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Rapper’s Defense Rests After Only 1 Witness

TIMES STAFF WRITER

In a surprise move, the defense in the Snoop Doggy Dogg murder trial rested its case Tuesday after calling only one witness.

Outside court, defense attorney Donald Re offered one reason for the decision: “The reason is simple. [Prosecutors] don’t have a case, and we saw no reason to prolong this agony.”

Los Angeles Superior Court Judge Paul G. Flynn adjourned early Tuesday afternoon and ordered the jury back at 1:30 p.m. today in an effort to give the district attorney’s office time to prepare its next move.

After nearly two months of sometimes tedious testimony, many of the panel members greeted the news with smiles.

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Outside court, co-prosecutors Bobby Grace and Ed Nison took issue with the defense’s claim that they had failed to prove their case against the rapper, whose real name is Calvin Broadus, and his bodyguard, McKinley Lee.

Prosecutors say they believe it is clear that Philip Woldemariam was executed--shot in the lower left back and buttocks--after he tried to run from a confrontation with Broadus and Lee at a Palms park in August 1993.

“If we didn’t believe there was evidence beyond a reasonable doubt, our obligation would be to go in there tomorrow and dismiss the case,” Nison said.

Grace added: “From a legal standpoint, [resting early] might put them in a precarious position.”

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The defense, however, argues that the evidence shows that Lee shot Woldemariam in self-defense after Woldemariam pulled a gun. They cite the testimony of one of Woldemariam’s friends, who witnessed the shooting, to support their position.

Both Broadus, who was at the wheel of his black Jeep Cherokee at the time of the incident, and Lee, who was a passenger, have been charged with murder and conspiracy to commit assault. Broadus also has been charged with being an accessory after the fact because prosecutors say he tried to hide the Jeep after the shooting. The two men remain free on bail.

“Any time you are dealing with a jury, it’s a gamble,” defense attorney David Kenner said of the decision to rest without calling about 15 witnesses to the stand, as they had planned.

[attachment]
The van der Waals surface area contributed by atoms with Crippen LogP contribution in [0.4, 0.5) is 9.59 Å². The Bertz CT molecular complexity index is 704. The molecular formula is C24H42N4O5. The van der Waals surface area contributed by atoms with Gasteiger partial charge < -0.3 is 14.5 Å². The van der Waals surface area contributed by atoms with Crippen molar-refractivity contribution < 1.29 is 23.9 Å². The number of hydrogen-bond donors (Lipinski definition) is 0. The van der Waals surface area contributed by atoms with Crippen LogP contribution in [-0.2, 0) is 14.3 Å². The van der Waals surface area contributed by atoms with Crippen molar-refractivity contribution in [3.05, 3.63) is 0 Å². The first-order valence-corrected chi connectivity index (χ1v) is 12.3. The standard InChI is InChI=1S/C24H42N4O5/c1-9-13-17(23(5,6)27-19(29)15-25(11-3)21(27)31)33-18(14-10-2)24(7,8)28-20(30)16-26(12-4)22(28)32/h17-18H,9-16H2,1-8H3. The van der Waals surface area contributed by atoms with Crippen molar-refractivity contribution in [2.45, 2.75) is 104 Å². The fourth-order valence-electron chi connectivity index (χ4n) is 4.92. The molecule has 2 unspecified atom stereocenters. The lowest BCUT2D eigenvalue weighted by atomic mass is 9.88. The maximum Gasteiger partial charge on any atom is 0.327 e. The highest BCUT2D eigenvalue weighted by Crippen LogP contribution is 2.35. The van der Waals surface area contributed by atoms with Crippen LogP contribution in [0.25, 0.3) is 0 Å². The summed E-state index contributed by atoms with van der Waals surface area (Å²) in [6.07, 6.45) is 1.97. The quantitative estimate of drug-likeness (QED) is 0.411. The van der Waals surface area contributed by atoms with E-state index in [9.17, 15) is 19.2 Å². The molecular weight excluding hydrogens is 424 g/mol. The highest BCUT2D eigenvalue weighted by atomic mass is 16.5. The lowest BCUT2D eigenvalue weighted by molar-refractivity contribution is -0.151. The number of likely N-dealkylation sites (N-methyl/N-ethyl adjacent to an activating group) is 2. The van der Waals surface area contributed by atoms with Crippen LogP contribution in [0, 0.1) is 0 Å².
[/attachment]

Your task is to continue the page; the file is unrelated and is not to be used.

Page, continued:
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Two of Woldemariam’s friends--Jason London and Dushaun Joseph--testified under lengthy questioning by the defense that they took a gun from Woldemariam as he lay dying in an attempt to improve the chances that the rapper and his bodyguard would be convicted of murder.

Joseph also testified that he saw Woldemariam reach for his waistband, where he had tucked a gun, before he was shot. Joseph later said that he thought the defense had tricked him into giving some of his answers.

After the prosecution rested its case Monday, the defense asked Flynn to consider dismissing the charges against Broadus and Lee. Such motions routinely are made by defense attorneys--and are usually denied--after prosecutors complete their case.

As expected, Flynn denied the attorneys’ request out of the presence of the jury Tuesday morning. And with that, the defense called to the stand John Mojica, a mechanic who worked at an auto body shop along an alley near Woodbine Park.

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Mojica told jurors that he was working on a friend’s car when he saw a black Chevrolet Blazer pull up and an African American man get out and walk slowly down the alley with a gun.

Defense attorneys said they called Mojica to rebut prosecution witnesses who testified that they saw Broadus’ black Jeep Cherokee pull into the alley, and Lee get out with a gun in his hand. The prosecution says that Lee, Broadus and at least one other man jumped into the rapper’s Jeep and pursued Woldemariam and his friends after an argument outside Broadus’ apartment.

Mojica told jurors that the man he saw with a gun had short hair, whereas Lee’s head was shaved clean. About 30 to 45 seconds after the Blazer pulled out of the alley, he heard gunshots coming from the park, he testified.


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